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White adipose tissue (WAT) is a complex organ that plays a central role in systemic energy balance through its interrelated metabolic, endocrine, and immune functions. Adipocytes, the parenchymal cells of adipose tissue, have diverse functions that include storage and mobilization of lipids. They also release endocrine signals that report energy status to the brain, regulating metabolic functions in peripheral organs. Importantly, the metabolic character of white adipocytes is flexible, with cells capable of assuming distinct anabolic and catabolic/thermogenic phenotypes, often within the same adipose tissue depot

Elizabeth A. Rondini, Vanesa D. Ramseyer, Rayanne B. Burl, Roger Pique-Regi, James G. Granneman

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Current Issue

HSP60 reduction protects against diet-induced obesity by modulating energy metabolism in adipose tissue

Robert Hauffe, Michaela Rath, Mareike Schell, Katrin Ritter, ... André Kleinridders

Objective

Insulin regulates mitochondrial function, thereby propagating an efficient metabolism. Conversely, diabetes and insulin resistance are linked to mitochondrial dysfunction with a decreased expression of the mitochondrial chaperone HSP60. The aim of this investigation was to determine the effect of a reduced HSP60 expression on the development of obesity and insulin resistance.

Methods

Control and heterozygous whole-body HSP60 knockout (Hsp60+/−) mice were fed a high-fat diet (HFD, 60% calories from fat) for 16 weeks and subjected to extensive metabolic phenotyping. To understand the effect of HSP60 on white adipose tissue, microarray analysis of gonadal WAT was performed, ex vivo experiments were performed, and a lentiviral knockdown of HSP60 in 3T3-L1 cells was conducted to gain detailed insights into the effect of reduced HSP60 levels on adipocytehomeostasis.

Results

Male Hsp60+/− mice exhibited lower body weight with lower fat mass. These mice exhibited improved insulin sensitivity compared to control, as assessed by Matsuda Index and HOMA-IR. Accordingly, insulin levels were significantly reduced in Hsp60+/− mice in a glucose tolerance test. However, Hsp60+/− mice exhibited an altered adipose tissue metabolism with elevated insulin-independent glucose uptake, adipocyte hyperplasia in the presence of mitochondrial dysfunction, altered autophagy, and local insulin resistance.

Conclusions

We discovered that the reduction of HSP60 in mice predominantly affects adipose tissue homeostasis, leading to beneficial alterations in body weight, body composition, and adipocyte morphology, albeit exhibiting local insulin resistance.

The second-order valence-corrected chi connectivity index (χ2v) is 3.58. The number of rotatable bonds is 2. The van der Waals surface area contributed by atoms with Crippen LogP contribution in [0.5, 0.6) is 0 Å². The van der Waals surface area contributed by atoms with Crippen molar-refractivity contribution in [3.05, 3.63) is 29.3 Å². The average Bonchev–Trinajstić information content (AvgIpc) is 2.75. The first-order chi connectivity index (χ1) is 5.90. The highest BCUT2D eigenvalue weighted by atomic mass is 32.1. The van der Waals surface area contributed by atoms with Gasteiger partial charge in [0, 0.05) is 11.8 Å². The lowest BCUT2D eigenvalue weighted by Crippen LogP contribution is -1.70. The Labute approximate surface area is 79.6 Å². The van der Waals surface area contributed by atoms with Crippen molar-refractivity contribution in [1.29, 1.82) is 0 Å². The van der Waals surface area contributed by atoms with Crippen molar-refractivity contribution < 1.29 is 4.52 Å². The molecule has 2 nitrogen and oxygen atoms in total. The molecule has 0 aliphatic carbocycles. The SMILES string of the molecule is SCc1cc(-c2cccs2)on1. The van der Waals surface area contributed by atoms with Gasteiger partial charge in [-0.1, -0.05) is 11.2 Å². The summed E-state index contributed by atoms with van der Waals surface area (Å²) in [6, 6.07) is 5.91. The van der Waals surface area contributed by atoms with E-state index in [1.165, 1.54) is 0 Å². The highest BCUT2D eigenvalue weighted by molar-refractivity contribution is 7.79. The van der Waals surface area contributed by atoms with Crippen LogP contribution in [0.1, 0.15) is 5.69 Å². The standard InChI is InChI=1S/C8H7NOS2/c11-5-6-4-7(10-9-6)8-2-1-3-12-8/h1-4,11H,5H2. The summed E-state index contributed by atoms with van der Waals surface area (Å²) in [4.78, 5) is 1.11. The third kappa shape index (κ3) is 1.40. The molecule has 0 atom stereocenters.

HSP60 reduction protects against diet-induced obesity by modulating energy metabolism in adipose tissue

Robert Hauffe, Michaela Rath, Mareike Schell, Katrin Ritter, ... André Kleinridders

Objective

Insulin regulates mitochondrial function, thereby propagating an efficient metabolism. Conversely, diabetes and insulin resistance are linked to mitochondrial dysfunction with a decreased expression of the mitochondrial chaperone HSP60. The aim of this investigation was to determine the effect of a reduced HSP60 expression on the development of obesity and insulin resistance.

Methods

Control and heterozygous whole-body HSP60 knockout (Hsp60+/−) mice were fed a high-fat diet (HFD, 60% calories from fat) for 16 weeks and subjected to extensive metabolic phenotyping. To understand the effect of HSP60 on white adipose tissue, microarray analysis of gonadal WAT was performed, ex vivo experiments were performed, and a lentiviral knockdown of HSP60 in 3T3-L1 cells was conducted to gain detailed insights into the effect of reduced HSP60 levels on adipocytehomeostasis.

Results

Male Hsp60+/− mice exhibited lower body weight with lower fat mass. These mice exhibited improved insulin sensitivity compared to control, as assessed by Matsuda Index and HOMA-IR. Accordingly, insulin levels were significantly reduced in Hsp60+/− mice in a glucose tolerance test. However, Hsp60+/− mice exhibited an altered adipose tissue metabolism with elevated insulin-independent glucose uptake, adipocyte hyperplasia in the presence of mitochondrial dysfunction, altered autophagy, and local insulin resistance.

Conclusions

We discovered that the reduction of HSP60 in mice predominantly affects adipose tissue homeostasis, leading to beneficial alterations in body weight, body composition, and adipocyte morphology, albeit exhibiting local insulin resistance.

2020 impact factor: 7.4

The 60 Second Metabolist

In this section authors briefly report on their work recently published in Molecular Metabolism.

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